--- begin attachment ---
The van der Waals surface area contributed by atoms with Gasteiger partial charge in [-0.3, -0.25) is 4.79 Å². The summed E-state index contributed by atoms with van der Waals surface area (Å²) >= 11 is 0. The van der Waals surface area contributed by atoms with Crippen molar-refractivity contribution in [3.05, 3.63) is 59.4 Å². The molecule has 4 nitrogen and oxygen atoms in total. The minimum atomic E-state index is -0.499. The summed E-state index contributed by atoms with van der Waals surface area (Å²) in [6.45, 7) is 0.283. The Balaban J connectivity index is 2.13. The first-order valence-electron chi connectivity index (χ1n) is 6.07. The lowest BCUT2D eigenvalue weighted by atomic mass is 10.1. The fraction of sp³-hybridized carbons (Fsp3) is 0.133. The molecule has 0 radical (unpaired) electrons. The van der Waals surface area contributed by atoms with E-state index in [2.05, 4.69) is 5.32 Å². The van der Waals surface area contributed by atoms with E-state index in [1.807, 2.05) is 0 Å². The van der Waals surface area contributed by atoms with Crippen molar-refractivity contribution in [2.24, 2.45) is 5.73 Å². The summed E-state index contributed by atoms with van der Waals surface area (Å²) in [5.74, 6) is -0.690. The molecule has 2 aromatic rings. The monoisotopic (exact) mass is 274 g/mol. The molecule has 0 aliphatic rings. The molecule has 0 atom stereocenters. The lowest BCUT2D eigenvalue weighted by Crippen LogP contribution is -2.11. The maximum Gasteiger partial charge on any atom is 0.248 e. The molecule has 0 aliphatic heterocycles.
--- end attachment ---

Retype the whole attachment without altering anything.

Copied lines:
The van der Waals surface area contributed by atoms with Gasteiger partial charge in [-0.3, -0.25) is 4.79 Å². The summed E-state index contributed by atoms with van der Waals surface area (Å²) >= 11 is 0. The van der Waals surface area contributed by atoms with Crippen molar-refractivity contribution in [3.05, 3.63) is 59.4 Å². The molecule has 4 nitrogen and oxygen atoms in total. The minimum atomic E-state index is -0.499. The summed E-state index contributed by atoms with van der Waals surface area (Å²) in [6.45, 7) is 0.283. The Balaban J connectivity index is 2.13. The first-order valence-electron chi connectivity index (χ1n) is 6.07. The lowest BCUT2D eigenvalue weighted by atomic mass is 10.1. The fraction of sp³-hybridized carbons (Fsp3) is 0.133. The molecule has 0 radical (unpaired) electrons. The van der Waals surface area contributed by atoms with E-state index in [2.05, 4.69) is 5.32 Å². The van der Waals surface area contributed by atoms with E-state index in [1.807, 2.05) is 0 Å². The van der Waals surface area contributed by atoms with Crippen molar-refractivity contribution in [2.24, 2.45) is 5.73 Å². The summed E-state index contributed by atoms with van der Waals surface area (Å²) in [5.74, 6) is -0.690. The molecule has 2 aromatic rings. The monoisotopic (exact) mass is 274 g/mol. The molecule has 0 aliphatic rings. The molecule has 0 atom stereocenters. The lowest BCUT2D eigenvalue weighted by Crippen LogP contribution is -2.11. The maximum Gasteiger partial charge on any atom is 0.248 e. The molecule has 0 aliphatic heterocycles.